Neil Cooper

Joseph Summers wasn’t born when Derek Jarman’s film, The Last of England, was premiered at Edinburgh International Film Festival in 1987. Once the Berlin-based artist, musician and instrument-builder saw Jarman’s impressionistic guerrilla-style portrait of Margaret Thatcher’s broken Britain, however, he was struck by how pertinent it seemed to today. Jarman’s backdrop of burning buildings, masked men with guns and young men seeking respite in the rubble gave way to one of the film’s most memorable scenes, in which regular Jarman collaborator Tilda Swinton claws at the wedding dress she’s wearing while rubbish burns beside her.

All of this inspired Summers to compose a new live soundtrack for Jarman’s film following a commission from the Bristol-based Palace International Film Festival of queer cinema. Performed by Summers with his brother Thomas and fellow composer/musician Rosa Irwin-Clark, this aural reimagining of The Last of England can be heard accompanying a screening in Glasgow tomorrow.

“It seems so timely,” Summers says of the film. “When we’ve done it before, the feedback has always been people saying it could have been made right now, and it’s almost like prophecy in a way. It really seems to predict the future. It’s so stripped back, and for me feels really punkish, the way it puts people in situations in really evocative locations and lets the narrative emerge.”

Jarman made The Last of England in the throes of Thatcher’s second term as Prime Minister, following his more formally realised feature, Caravaggio. The grainy Super 8 footage of this new film depicted a stark dystopian landscape where wordless scenes projected hallucinatory images of an increasingly totalitarian state that reflected what was happening in the real world.

This included the notorious Section 28 clause of the Local Government Act, designed to "not intentionally promote homosexuality or publish material with the intention of promoting homosexuality", which was about to become law. The rise of AIDS saw its casualties demonised, with Jarman himself diagnosed the year before. A post-Falklands War jingoism encouraged delusions of empire, and Northern Ireland remained a tinderbox that exploded on a daily basis.

The Last of England takes its title from a 19th century painting by Ford Maddox Brown, which depicted a young couple departing with their baby for a new life in Australia. In its defiantly DIY way, the film is a brutal but beautiful visual tone-poem which defines its volatile and turbulent era.

“By referencing the painting, it feels like Jarman was taking something from the distant past and making it relevant to him,” says Summers. “Thirty years on, the film is from the past, but it’s become this really painful expression of what’s going on now.”

Summers’ score sees the trio use violin, guitar, bass and amplified objects alongside some of the composer’s home-made flutes to create a loose-knit arrangement that draws from English folk music to create a sound as personal as the film.

“It’s not a traditional score,” says Summers. “There’s no actual notation. It’s essentially a guide for improvisation, that tells people how to play rather than what to play. It takes some ideas from the visuals on screen, and tries to translate that into sound.”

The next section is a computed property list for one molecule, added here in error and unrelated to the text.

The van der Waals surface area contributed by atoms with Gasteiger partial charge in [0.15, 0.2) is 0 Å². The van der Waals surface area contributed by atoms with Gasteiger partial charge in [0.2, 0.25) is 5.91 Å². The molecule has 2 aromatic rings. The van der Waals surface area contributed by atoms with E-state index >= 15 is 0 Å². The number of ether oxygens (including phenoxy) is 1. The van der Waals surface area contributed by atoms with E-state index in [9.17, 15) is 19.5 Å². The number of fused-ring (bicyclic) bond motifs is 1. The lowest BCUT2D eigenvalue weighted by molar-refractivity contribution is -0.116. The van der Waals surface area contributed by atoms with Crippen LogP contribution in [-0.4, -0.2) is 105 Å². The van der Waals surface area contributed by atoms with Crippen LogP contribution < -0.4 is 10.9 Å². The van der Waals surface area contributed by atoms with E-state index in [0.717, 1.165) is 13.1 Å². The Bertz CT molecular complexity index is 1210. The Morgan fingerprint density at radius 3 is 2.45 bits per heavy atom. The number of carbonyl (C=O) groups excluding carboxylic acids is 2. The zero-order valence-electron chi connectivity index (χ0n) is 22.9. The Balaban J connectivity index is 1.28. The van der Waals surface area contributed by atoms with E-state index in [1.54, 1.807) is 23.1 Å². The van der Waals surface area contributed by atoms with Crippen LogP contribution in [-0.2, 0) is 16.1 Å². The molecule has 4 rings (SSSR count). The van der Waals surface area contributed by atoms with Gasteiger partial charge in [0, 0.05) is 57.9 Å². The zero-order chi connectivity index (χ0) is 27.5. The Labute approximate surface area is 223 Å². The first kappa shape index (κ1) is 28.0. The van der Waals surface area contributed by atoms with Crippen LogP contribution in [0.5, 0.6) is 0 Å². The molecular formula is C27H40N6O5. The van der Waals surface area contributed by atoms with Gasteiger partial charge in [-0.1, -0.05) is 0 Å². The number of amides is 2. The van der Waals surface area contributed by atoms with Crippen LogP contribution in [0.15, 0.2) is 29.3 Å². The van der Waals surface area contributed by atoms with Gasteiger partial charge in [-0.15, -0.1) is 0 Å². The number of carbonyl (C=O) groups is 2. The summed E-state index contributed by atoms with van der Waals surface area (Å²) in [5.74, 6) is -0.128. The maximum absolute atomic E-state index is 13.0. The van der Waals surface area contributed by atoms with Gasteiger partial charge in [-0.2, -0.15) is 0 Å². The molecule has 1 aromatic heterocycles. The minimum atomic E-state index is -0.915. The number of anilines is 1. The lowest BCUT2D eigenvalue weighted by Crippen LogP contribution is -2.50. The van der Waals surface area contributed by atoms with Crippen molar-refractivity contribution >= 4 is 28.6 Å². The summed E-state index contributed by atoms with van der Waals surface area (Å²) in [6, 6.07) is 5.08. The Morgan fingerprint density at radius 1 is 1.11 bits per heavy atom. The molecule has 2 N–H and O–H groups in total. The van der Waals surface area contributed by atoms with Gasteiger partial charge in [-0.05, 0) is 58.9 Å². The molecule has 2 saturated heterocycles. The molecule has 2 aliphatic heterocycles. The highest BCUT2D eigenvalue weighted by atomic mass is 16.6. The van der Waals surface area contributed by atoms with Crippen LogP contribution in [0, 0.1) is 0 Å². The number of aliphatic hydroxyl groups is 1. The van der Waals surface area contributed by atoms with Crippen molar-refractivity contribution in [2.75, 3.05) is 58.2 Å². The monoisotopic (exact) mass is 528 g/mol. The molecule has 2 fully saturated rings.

The film’s original soundtrack was composed in part by Simon Fisher-Turner, and featured a string section that included fellow composers Jocelyn Pook and Sally Herbert. There were original works too by former Magazine bassist turned noir soundscaper Barry Adamson, mercurial singer Diamanda Galas and one-time in-house producer at Rough Trade Records and founder of 1960s pre-punks, The Red Crayola, Mayo Thompson, an associate producer on the film.

The only music from the original soundtrack left in Summers’ presentation is Marianne Faithfull’s mournful version of The Skye Boat Song. The track doesn’t appear on the film’s soundtrack album, and remains unreleased.

“It’s such a beautiful rendition,” says Summers, “and it’s a really incredible soundtrack, but I don’t want to be influenced by it. If I took too much on board then what we did would end up being a response to the score rather than the film. But The Skye Boat Song is too perfect, and it would be a crime to separate it. It also functions as a nice thread that attaches us to the original in a good way.”

Summers and co aren’t alone in recognising the prescience of Jarman’s film. An exhibition, also called The Last of England, is currently running at Void gallery in Derry, and showcases Jarman’s films and paintings. A much bigger exhibition, Protest!, is a major retrospective of Jarman’s work currently running at the Irish Museum of Modern Art to mark the 25th anniversary of his death. The exhibition transfers to Manchester in 2020.

“The Last of England is a film that people care about quite deeply,” says Summers, “and we have to reassure people that by doing what we’re doing, we care as well. It’s not an easy film, and because the visual imagery is so striking, it’s open to interpretation. There’s no one definitive version of what we do.”

With a General Election looming on the back of the ongoing chaos of Brexit, Summers again stresses the film’s foresight.

“Essentially it only gets more poignant as time goes on,” he says. “Every time we think we’ve reached rock bottom, it goes further. When we showed the film in March we were on a precipice. Now we are where we are, and The Last of England keeps on getting more relevant every day.”

The Last of England is screened with a live soundtrack by Joseph Summers, Rosa Irwin-Clark and Thomas Summers at the CCA, Glasgow tomorrow at 8.30pm.